Mexico Announces 11 New Pueblos Mágicos And It’s The Post-COVID Travel Lust We All Need Right Now
Although Mexico is literally one of seven countries that U.S. citizens can travel to right now amid the global Coronavirus pandemic, it doesn’t mean that we should all pack up our suitcases and hop on a plane. In fact, U.S. visitors to the country are already causing a spike in cases across the country.
However, Mexico is looking forward to a post-COVID world and the hopeful return of tourism to the country, which so many Mexicans depend on for their livelihoods.
With that in mind, the government is expanding its widely successful ‘Pueblo Magico’ program that highlights cities and towns across the country for historical, architectural and/or cultural contributions to the country.
Just last week, officials announced 11 new pueblos to the list of 121 existing destinations on the list, with the hope that these new communities will become pillars of the economy and help drive tourism and much-needed growth.
Mexico adds 11 new destinations to the successful ‘Pueblo Mágico’ program.
Mexico has long been a popular destination for travelers from around the world. But much of that tourism (and along with the economic benefits) has focused on the large coastal resorts, like Puerto Vallara and Cancun. The government hoped to help diversify that development when it launched the ‘Pueblo Mágico’ program, by bringing tourists to typically less traveled destinations.
Now, the list of 121 existing “magical towns” has grown by 11 more as the government announced new destinations to the list for 2021.
Mexico’s lakeside community of Ajijic, Jalisco, and the small port of Sisal, Yucatán, are among 11 new “Magical Towns” announced last week by the federal Tourism Ministry. The other nine new Pueblos Mágicos are Isla Aguada, Campeche; Maní, Yucatán; Mexcaltitán, Nayarit; Paracho, Michoacán; Santa Catarina Juquila, Oaxaca; Santa María del Río, San Luis Potosí; Tetela de Ocampo, Puebla; Tonatico, México state; and Zempoala, Hidalgo.
Announcing the new Magical Towns at a virtual press conference, Tourism Minister Miguel Torruco said that they and the existing ones will become “pillars of the regional and national economy” under the current federal government.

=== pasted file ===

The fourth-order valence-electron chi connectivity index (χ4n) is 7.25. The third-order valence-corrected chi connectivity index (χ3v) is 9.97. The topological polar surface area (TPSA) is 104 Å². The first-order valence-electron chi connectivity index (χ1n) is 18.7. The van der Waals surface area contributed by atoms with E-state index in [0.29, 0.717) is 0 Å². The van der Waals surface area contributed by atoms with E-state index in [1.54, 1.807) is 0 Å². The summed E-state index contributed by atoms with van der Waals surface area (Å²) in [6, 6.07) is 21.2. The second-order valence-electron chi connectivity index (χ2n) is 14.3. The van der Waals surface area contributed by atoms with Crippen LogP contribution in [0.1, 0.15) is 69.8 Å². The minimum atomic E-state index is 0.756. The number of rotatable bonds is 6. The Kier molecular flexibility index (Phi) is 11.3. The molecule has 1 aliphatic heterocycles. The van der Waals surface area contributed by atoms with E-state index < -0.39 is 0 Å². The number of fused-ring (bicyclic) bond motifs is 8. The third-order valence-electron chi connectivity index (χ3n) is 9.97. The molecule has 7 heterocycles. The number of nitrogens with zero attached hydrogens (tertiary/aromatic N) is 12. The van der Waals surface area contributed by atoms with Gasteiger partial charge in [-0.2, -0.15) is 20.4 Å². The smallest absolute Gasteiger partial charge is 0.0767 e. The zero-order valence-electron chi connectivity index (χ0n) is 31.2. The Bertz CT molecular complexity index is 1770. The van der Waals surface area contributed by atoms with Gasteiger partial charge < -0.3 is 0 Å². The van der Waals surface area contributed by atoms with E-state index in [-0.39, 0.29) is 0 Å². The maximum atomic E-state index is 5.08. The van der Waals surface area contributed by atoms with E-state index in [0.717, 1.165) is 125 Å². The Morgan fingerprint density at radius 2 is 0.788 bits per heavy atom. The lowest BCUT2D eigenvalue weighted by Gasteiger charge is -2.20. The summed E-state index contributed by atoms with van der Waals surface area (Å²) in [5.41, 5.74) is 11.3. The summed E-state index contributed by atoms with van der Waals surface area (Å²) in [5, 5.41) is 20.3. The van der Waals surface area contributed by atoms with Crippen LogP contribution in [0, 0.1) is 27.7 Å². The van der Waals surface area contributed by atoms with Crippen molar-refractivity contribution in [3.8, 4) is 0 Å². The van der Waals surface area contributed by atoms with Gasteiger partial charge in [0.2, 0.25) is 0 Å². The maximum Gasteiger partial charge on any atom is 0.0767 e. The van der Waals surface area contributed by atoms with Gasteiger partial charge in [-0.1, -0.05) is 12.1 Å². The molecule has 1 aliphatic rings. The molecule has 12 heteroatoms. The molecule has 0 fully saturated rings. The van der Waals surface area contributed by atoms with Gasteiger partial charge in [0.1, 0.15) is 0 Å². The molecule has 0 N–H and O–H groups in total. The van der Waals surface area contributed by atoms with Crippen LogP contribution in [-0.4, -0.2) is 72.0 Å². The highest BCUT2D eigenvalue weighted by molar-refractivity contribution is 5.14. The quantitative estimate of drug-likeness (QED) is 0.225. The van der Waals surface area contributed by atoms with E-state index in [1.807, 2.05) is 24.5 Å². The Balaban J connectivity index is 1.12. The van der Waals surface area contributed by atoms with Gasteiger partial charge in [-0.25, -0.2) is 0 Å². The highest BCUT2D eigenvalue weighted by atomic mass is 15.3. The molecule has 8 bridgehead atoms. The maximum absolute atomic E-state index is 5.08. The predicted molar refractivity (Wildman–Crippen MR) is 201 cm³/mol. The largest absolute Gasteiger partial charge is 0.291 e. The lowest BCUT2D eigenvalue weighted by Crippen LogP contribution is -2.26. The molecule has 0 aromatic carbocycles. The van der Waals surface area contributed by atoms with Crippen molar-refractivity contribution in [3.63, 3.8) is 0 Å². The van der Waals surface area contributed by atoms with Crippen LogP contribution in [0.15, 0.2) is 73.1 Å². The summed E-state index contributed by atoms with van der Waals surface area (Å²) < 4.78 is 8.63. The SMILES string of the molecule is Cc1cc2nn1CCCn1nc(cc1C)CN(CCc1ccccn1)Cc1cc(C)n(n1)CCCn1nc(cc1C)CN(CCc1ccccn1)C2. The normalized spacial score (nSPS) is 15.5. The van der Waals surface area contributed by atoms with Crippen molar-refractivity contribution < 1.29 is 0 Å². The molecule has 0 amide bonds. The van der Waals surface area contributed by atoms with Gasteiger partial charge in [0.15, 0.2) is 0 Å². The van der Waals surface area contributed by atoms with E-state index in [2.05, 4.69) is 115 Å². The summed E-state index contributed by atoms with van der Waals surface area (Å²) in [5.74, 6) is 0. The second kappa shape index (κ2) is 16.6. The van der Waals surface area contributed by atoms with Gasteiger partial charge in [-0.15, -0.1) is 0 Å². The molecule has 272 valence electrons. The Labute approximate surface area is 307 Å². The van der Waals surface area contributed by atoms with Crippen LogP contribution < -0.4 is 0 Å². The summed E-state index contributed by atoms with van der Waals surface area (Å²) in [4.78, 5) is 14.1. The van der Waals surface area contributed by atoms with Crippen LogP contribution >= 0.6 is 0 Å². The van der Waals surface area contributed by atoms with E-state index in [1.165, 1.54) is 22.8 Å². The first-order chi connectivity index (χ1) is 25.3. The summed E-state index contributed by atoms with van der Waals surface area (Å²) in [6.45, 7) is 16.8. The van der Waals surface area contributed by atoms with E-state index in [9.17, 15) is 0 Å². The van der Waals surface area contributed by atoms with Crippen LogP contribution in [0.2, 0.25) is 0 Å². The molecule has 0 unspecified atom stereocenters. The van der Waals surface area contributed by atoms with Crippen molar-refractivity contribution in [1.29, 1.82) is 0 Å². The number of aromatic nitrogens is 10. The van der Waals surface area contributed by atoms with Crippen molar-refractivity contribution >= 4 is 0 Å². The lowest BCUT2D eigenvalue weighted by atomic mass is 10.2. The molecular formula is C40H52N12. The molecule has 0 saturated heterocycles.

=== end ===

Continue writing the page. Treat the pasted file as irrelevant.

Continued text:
He also said that domestic tourism – many of the Pueblos Mágicos rely heavily on local visitors – will be “the driving force” of the tourism recovery amid the ongoing coronavirus pandemic.
As we wait for a post-COVID world, here’s a look at some of the highlights from these incredible pueblos mágicos.
Located south of Guadalajara on the banks of Lake Chapala, Ajijic has a population of around 10,000 people, a large number of whom are retired expats from the United States and Canada. The town has a lakeside malecón, or promenade, a well-maintained central square, cobblestone streets and several art galleries among other attractions.
Sisal will likely grow into a very popular tourist destination.
Sisal is located about 50 miles northwest of Mérida on the Gulf of Mexico coast. Formerly Yucatán’s main port, it is now a sleepy beach town with fewer than 2,000 residents. The town’s name comes from the Sisal plant, a species of agave that yields a sturdy fiber that was once shipped abroad from the Yucatán port. Sisal, the town, has a fort, pier and an abundance of mangroves that can be visited on a tour with a local guide.
Also in the state of Yucatán, Maní is a small city about 65 miles south of Mérida. Inhabited by the indigenous Mayan people for thousands of years, the newly-minted Pueblo Mágico has a 16th-century church and convent. Uxmal, one of the Yucatán Peninsula’s most impressive archaeological sites, is located less than a hour’s drive to the west.
In Michoacán, Paracho draws on its rich traditions.
The guitar making hub of Paracho, located about 75 miles west of Michoacán’s capital Morelia, is the sixth new town on the Pueblos Mágicos list. Full of shops that sell handmade guitars and other stringed instruments, Paracho’s fame was enhanced by the animated Day of the Dead-inspired Disney-Pixar film Coco because an artisan who trained there was responsible for the design of the main characters’s white guitar.
Oaxaca already has its fair share of pueblos mágicos but this new addition was much welcomed.
Inland from the Oaxaca resort town of Puerto Escondido is Santa Catarina Juquila, a town of about 6,000 people best known for its church. The Santuario de Nuestra Señora Imaculada de Juquila (Shrine of Our Immaculate Lady of Juquila) houses a small statue of the Juquila virgin, which has been venerated for hundreds of years. As a result, the church is a popular destination for Catholic pilgrims.
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